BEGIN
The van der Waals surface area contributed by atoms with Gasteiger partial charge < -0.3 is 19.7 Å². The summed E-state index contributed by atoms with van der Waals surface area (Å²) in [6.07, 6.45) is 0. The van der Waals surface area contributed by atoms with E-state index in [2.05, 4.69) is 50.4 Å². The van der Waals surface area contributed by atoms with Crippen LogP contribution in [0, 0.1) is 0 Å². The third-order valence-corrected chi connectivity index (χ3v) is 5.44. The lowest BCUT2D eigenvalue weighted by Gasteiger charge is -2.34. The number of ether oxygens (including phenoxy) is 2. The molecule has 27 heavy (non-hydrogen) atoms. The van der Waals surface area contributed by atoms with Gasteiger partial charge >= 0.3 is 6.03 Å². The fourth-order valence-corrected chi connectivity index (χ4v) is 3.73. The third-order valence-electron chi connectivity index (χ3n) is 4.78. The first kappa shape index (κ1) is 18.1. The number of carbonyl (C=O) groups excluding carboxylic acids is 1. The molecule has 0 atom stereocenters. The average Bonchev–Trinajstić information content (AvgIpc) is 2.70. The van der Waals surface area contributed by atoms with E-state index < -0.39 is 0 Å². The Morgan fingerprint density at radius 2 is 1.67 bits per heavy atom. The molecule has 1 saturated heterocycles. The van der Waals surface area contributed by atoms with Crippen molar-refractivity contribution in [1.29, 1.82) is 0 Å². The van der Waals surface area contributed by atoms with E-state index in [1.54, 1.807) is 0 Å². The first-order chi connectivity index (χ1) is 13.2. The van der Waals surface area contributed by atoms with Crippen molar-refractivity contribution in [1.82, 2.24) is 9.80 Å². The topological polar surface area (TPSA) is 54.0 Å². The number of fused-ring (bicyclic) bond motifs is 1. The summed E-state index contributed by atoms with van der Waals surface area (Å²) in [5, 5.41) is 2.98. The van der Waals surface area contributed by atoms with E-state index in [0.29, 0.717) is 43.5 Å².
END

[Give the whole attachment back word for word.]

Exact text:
The van der Waals surface area contributed by atoms with Gasteiger partial charge < -0.3 is 19.7 Å². The summed E-state index contributed by atoms with van der Waals surface area (Å²) in [6.07, 6.45) is 0. The van der Waals surface area contributed by atoms with E-state index in [2.05, 4.69) is 50.4 Å². The van der Waals surface area contributed by atoms with Crippen LogP contribution in [0, 0.1) is 0 Å². The third-order valence-corrected chi connectivity index (χ3v) is 5.44. The lowest BCUT2D eigenvalue weighted by Gasteiger charge is -2.34. The number of ether oxygens (including phenoxy) is 2. The molecule has 27 heavy (non-hydrogen) atoms. The van der Waals surface area contributed by atoms with Gasteiger partial charge >= 0.3 is 6.03 Å². The fourth-order valence-corrected chi connectivity index (χ4v) is 3.73. The third-order valence-electron chi connectivity index (χ3n) is 4.78. The first kappa shape index (κ1) is 18.1. The number of carbonyl (C=O) groups excluding carboxylic acids is 1. The molecule has 0 atom stereocenters. The average Bonchev–Trinajstić information content (AvgIpc) is 2.70. The van der Waals surface area contributed by atoms with E-state index < -0.39 is 0 Å². The Morgan fingerprint density at radius 2 is 1.67 bits per heavy atom. The molecule has 1 saturated heterocycles. The van der Waals surface area contributed by atoms with Crippen molar-refractivity contribution in [1.29, 1.82) is 0 Å². The van der Waals surface area contributed by atoms with E-state index in [1.54, 1.807) is 0 Å². The first-order chi connectivity index (χ1) is 13.2. The van der Waals surface area contributed by atoms with Crippen molar-refractivity contribution in [1.82, 2.24) is 9.80 Å². The topological polar surface area (TPSA) is 54.0 Å². The number of fused-ring (bicyclic) bond motifs is 1. The summed E-state index contributed by atoms with van der Waals surface area (Å²) in [5, 5.41) is 2.98. The van der Waals surface area contributed by atoms with E-state index in [0.29, 0.717) is 43.5 Å².